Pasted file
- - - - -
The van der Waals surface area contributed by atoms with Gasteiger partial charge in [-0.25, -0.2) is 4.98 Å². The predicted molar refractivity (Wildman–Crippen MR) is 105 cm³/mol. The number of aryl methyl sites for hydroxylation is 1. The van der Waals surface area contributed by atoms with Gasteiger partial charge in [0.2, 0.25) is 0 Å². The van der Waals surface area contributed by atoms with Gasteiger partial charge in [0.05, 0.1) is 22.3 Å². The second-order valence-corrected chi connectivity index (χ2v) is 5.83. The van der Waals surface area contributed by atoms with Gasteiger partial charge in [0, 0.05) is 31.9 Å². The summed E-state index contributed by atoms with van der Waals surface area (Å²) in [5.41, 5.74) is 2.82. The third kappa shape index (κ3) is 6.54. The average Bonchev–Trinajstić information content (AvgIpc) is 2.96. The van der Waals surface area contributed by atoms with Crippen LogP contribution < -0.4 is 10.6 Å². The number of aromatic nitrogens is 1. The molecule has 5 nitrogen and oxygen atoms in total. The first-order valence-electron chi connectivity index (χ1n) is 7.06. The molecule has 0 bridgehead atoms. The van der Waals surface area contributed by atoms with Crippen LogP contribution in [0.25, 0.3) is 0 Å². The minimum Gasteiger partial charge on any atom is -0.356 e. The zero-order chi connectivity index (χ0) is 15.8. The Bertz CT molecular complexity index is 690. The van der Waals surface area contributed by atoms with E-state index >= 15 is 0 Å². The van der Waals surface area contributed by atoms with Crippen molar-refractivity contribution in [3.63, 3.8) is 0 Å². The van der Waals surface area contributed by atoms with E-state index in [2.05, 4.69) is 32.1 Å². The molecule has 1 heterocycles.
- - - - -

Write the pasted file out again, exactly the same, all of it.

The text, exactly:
The van der Waals surface area contributed by atoms with Gasteiger partial charge in [-0.25, -0.2) is 4.98 Å². The predicted molar refractivity (Wildman–Crippen MR) is 105 cm³/mol. The number of aryl methyl sites for hydroxylation is 1. The van der Waals surface area contributed by atoms with Gasteiger partial charge in [0.2, 0.25) is 0 Å². The van der Waals surface area contributed by atoms with Gasteiger partial charge in [0.05, 0.1) is 22.3 Å². The second-order valence-corrected chi connectivity index (χ2v) is 5.83. The van der Waals surface area contributed by atoms with Gasteiger partial charge in [0, 0.05) is 31.9 Å². The summed E-state index contributed by atoms with van der Waals surface area (Å²) in [5.41, 5.74) is 2.82. The third kappa shape index (κ3) is 6.54. The average Bonchev–Trinajstić information content (AvgIpc) is 2.96. The van der Waals surface area contributed by atoms with Crippen LogP contribution < -0.4 is 10.6 Å². The number of aromatic nitrogens is 1. The molecule has 5 nitrogen and oxygen atoms in total. The first-order valence-electron chi connectivity index (χ1n) is 7.06. The molecule has 0 bridgehead atoms. The van der Waals surface area contributed by atoms with Crippen LogP contribution in [0.25, 0.3) is 0 Å². The minimum Gasteiger partial charge on any atom is -0.356 e. The zero-order chi connectivity index (χ0) is 15.8. The Bertz CT molecular complexity index is 690. The van der Waals surface area contributed by atoms with E-state index >= 15 is 0 Å². The van der Waals surface area contributed by atoms with Crippen molar-refractivity contribution in [3.63, 3.8) is 0 Å². The van der Waals surface area contributed by atoms with E-state index in [2.05, 4.69) is 32.1 Å². The molecule has 1 heterocycles.